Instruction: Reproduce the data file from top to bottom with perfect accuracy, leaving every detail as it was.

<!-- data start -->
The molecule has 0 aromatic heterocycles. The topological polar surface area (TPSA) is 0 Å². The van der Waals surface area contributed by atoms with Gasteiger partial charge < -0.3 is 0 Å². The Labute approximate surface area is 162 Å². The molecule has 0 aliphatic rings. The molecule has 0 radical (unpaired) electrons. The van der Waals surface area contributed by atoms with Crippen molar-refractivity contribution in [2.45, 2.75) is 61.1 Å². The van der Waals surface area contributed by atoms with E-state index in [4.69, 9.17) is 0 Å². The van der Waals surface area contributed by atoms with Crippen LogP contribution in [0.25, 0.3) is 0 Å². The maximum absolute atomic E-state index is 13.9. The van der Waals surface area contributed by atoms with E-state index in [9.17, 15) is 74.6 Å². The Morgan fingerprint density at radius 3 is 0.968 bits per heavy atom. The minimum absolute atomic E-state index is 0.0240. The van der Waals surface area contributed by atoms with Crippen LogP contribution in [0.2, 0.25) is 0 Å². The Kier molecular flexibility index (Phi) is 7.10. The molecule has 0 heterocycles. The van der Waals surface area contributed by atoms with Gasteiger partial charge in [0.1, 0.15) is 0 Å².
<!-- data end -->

The molecule has 0 aromatic heterocycles. The topological polar surface area (TPSA) is 0 Å². The van der Waals surface area contributed by atoms with Gasteiger partial charge < -0.3 is 0 Å². The Labute approximate surface area is 162 Å². The molecule has 0 aliphatic rings. The molecule has 0 radical (unpaired) electrons. The van der Waals surface area contributed by atoms with Crippen molar-refractivity contribution in [2.45, 2.75) is 61.1 Å². The van der Waals surface area contributed by atoms with E-state index in [4.69, 9.17) is 0 Å². The van der Waals surface area contributed by atoms with Crippen LogP contribution in [0.25, 0.3) is 0 Å². The maximum absolute atomic E-state index is 13.9. The van der Waals surface area contributed by atoms with E-state index in [9.17, 15) is 74.6 Å². The Morgan fingerprint density at radius 3 is 0.968 bits per heavy atom. The minimum absolute atomic E-state index is 0.0240. The van der Waals surface area contributed by atoms with Crippen LogP contribution in [0.2, 0.25) is 0 Å². The Kier molecular flexibility index (Phi) is 7.10. The molecule has 0 heterocycles. The van der Waals surface area contributed by atoms with Gasteiger partial charge in [0.1, 0.15) is 0 Å².